Katelyn Noland, ExecutiveGov, Monday, April 30, 2012
The House passed the Cyber Intelligence Sharing and Protection Act Thursday, creating a voluntary system for private organizations to provide national security agencies with cyber threat information. In addition to CISPA, the House also reached an accord to pass a bill updating the Federal Information Management Security Act of 2002, GovInfo Security reports
Joe McKendrick, Forbes, Monday, April 30, 2012
It was less than two years ago the federal government began egging on its agencies to adopt a “Cloud-First” rule to IT procurement and “Shared-First” initiative to pare down its $80-billion-a-year budget. It appears that efforts to replace on-premises systems with cloud services are actually bearing fruit, at least one study shows. The study goes even further — if agencies really got aggressive about cloud, they could shave $12 billion off the annual IT tab. That amount almost covers NASA’s entire annual budget.
Gordon Freedman, Special Report in The Chronicle of Higher Education, Sunday, April 29, 2012
We are now more than a decade into the 21st century. Much has changed in terms of how we use online and mobile technology to interact with one another, learn about world events, look up facts, or share who we are with everyone else online. However, for all the innovations that new technologies have brought to consumer affairs, business, entertainment, and government, one sector of society—education—remains stubbornly planted in the 20th century.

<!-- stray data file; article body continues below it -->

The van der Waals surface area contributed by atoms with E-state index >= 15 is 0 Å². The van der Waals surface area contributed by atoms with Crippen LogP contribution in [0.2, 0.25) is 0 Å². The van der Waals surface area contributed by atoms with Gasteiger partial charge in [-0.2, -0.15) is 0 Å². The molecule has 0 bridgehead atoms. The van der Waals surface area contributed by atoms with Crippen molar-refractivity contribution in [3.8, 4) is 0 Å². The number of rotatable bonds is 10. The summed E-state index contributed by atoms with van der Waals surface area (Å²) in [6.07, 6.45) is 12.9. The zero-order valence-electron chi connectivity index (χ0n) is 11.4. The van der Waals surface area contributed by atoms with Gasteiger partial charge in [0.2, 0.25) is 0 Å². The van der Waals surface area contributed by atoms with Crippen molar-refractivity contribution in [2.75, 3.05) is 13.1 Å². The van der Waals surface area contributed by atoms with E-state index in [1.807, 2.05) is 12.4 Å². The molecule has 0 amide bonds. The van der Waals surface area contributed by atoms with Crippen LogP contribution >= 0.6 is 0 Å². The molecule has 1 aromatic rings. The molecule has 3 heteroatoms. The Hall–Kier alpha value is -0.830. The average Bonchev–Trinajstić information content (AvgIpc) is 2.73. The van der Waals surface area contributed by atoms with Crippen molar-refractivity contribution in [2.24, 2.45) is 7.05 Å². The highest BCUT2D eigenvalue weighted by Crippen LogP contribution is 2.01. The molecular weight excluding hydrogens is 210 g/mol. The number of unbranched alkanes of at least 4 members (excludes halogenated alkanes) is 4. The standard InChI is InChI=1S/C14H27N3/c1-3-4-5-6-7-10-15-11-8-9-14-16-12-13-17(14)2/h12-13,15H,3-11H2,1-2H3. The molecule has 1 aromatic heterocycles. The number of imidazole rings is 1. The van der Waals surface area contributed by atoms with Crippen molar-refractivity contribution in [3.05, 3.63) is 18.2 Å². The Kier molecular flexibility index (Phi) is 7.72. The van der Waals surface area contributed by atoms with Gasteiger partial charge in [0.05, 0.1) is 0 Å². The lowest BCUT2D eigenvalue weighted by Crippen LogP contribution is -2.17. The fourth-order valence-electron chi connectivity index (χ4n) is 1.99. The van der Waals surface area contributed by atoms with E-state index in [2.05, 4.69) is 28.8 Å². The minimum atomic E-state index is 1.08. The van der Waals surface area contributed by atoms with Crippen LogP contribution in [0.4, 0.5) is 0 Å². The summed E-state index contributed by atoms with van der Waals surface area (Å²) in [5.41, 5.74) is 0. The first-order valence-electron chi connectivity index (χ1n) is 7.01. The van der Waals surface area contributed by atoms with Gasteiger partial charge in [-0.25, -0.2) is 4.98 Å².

William Jackson, Government Computer News, Friday, April 27, 2012
The House of Representatives last night voted to pass the Cyber Intelligence Sharing and Protection Act, despite privacy concerns and a White House veto threat. The House also voted to pass the Federal Information Security Amendments Act.
John Breeden II, Greg Crowe, Carlos A. Soto, Government Computer News, Friday, April 27, 2012
The tablet computer market is exploding. At last count there were more than 200 models that someone could use to do Web browsing, e-mail, word processing and general office tasks on the go. They run everything from full versions of Windows to various flavors of Android to BlackBerry to Apple’s iOS, and take many different forms, from near-smart phones to powerful computers with giant displays.
Sarah Rich, Government Technology, Friday, April 27, 2012
Gina Tomlinson is an advocate of cloud computing in the public sector, and spoke about the benefits of cloud deployment at a TechAmerica conference in February held in Mountain View, Calif. The conference included the release of a report on cloud computing best practices called The Cloud Imperative: Better Collaboration, Better Service, Better Cost. The report is the product of a state and local government cloud commission organized by the nonprofit TechAmerica Foundation. At the event, Tomlinson spoke with Government Technology about the report and cloud deployment in state and local government.
Jason Miller, FederalNewsRadio.com, Thursday, April 26, 2012
The government's move online has been stymied over the last decade because it can't deploy the killer app. Why? Mainly because identity management hasn't gained the traction needed.
Alice Lipowicz, Federal Computer Week, Thursday, April 26, 2012
After a two-month hiatus due to a contract termination, the Veterans Affairs and Defense departments have resumed work on their integrated Electronic Health Record system with a new contract.
Ryan McBride, FierceBiotechIT, Wednesday, April 25, 2012
The FDA sits some of the largest datasets in the world on drugs and other regulated products, and the agency's recently appointed IT chief plans to push for more of those data to become available to outsiders via open source projects. During an appearance in Boston this morning, Eric Perakslis, the FDA's chief information officer, presented part of his vision for transforming IT that supports regulation of products that comprise more than a fifth of U.S. commerce.